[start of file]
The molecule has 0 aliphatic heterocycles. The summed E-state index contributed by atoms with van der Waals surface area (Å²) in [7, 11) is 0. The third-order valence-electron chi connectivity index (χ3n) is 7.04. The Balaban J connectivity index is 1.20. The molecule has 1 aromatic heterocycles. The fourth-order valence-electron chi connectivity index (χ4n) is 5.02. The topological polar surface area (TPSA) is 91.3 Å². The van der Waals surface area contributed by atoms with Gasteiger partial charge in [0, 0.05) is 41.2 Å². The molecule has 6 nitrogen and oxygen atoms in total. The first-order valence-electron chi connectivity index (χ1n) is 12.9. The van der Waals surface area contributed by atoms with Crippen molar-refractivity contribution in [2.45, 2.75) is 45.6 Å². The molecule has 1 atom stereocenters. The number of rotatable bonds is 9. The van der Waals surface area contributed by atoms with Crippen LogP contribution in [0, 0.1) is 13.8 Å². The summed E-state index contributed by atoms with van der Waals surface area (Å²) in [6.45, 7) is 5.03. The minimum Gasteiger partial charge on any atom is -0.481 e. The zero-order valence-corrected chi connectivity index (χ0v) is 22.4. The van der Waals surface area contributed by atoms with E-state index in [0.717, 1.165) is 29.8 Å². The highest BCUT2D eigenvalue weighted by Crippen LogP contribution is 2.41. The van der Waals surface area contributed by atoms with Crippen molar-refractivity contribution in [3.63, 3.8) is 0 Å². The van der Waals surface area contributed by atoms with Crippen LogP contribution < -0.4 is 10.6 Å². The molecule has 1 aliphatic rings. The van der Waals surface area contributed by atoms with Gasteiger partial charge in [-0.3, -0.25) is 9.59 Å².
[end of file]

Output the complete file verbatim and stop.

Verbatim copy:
The molecule has 0 aliphatic heterocycles. The summed E-state index contributed by atoms with van der Waals surface area (Å²) in [7, 11) is 0. The third-order valence-electron chi connectivity index (χ3n) is 7.04. The Balaban J connectivity index is 1.20. The molecule has 1 aromatic heterocycles. The fourth-order valence-electron chi connectivity index (χ4n) is 5.02. The topological polar surface area (TPSA) is 91.3 Å². The van der Waals surface area contributed by atoms with Gasteiger partial charge in [0, 0.05) is 41.2 Å². The molecule has 6 nitrogen and oxygen atoms in total. The first-order valence-electron chi connectivity index (χ1n) is 12.9. The van der Waals surface area contributed by atoms with Crippen molar-refractivity contribution in [2.45, 2.75) is 45.6 Å². The molecule has 1 atom stereocenters. The number of rotatable bonds is 9. The van der Waals surface area contributed by atoms with Crippen LogP contribution in [0, 0.1) is 13.8 Å². The summed E-state index contributed by atoms with van der Waals surface area (Å²) in [6.45, 7) is 5.03. The minimum Gasteiger partial charge on any atom is -0.481 e. The zero-order valence-corrected chi connectivity index (χ0v) is 22.4. The van der Waals surface area contributed by atoms with E-state index in [0.717, 1.165) is 29.8 Å². The highest BCUT2D eigenvalue weighted by Crippen LogP contribution is 2.41. The van der Waals surface area contributed by atoms with Crippen molar-refractivity contribution in [3.63, 3.8) is 0 Å². The van der Waals surface area contributed by atoms with Crippen LogP contribution < -0.4 is 10.6 Å². The molecule has 1 aliphatic rings. The van der Waals surface area contributed by atoms with Gasteiger partial charge in [-0.3, -0.25) is 9.59 Å².